Then the Urbura, the magpie, came from Urburakana. He rushed along in haste; he saw from a great distance away what was happening: ‘See, he has begun to sprout up again only a moment ago; but his two shoulders have become caught tightly and are still pinning him down.’The dead man rose a little higher. The curfew women were approaching with dancing steps; they encircled him. The magpie rushed up, filled with deadly anger, to a mountain near-by, called Urburinka. Then he grasped a heavy mulga spear, thrust it deep into the neck of the dead man, stamped him back into the ground with his heel, trampling fiercely upon him: ‘Remain rooted down firmly for all time; do not attempt to rise again; stay for ever in the grave!’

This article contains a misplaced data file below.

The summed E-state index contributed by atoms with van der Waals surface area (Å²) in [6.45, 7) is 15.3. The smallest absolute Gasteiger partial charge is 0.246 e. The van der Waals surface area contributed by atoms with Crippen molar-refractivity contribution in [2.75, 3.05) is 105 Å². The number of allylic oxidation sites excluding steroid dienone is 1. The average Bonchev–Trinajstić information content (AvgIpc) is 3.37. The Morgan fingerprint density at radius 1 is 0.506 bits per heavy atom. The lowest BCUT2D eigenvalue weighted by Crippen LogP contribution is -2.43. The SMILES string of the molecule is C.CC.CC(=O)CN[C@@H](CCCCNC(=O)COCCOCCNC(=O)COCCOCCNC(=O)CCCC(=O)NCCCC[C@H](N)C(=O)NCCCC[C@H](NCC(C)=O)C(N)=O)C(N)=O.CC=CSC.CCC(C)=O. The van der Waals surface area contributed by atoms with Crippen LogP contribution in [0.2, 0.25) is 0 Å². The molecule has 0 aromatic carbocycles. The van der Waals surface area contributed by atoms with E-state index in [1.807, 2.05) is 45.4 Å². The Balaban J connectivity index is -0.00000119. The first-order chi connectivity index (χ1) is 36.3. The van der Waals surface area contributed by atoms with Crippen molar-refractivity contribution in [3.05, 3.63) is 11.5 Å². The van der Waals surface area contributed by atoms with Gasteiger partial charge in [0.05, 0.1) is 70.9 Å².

Then the curfews all turned into birds and flew to Running Waters; they all left, both men and women. Their wailing shrieks rang out without ceasing; their tears fell without ceasing; they were deeply stricken with grief.

The Urbura, too, soared up like a bird and returned to his own home, where he remained forever.

My informant added briefly that, but for the cruelty of the Urbura, the dead man would have grown up into life a second time; and if he had risen of his own accord, all men who died since that day, would have risen again after death in the same manner. But the Urbura had finally crushed the unfortunate curfew man, and stamped his head down a second time into the grave: ‘And now all of us die and are annihilated for ever; and there is no resurrection for us.’

Maui and Hine-Nui-Te-Po

A Polynesian Myth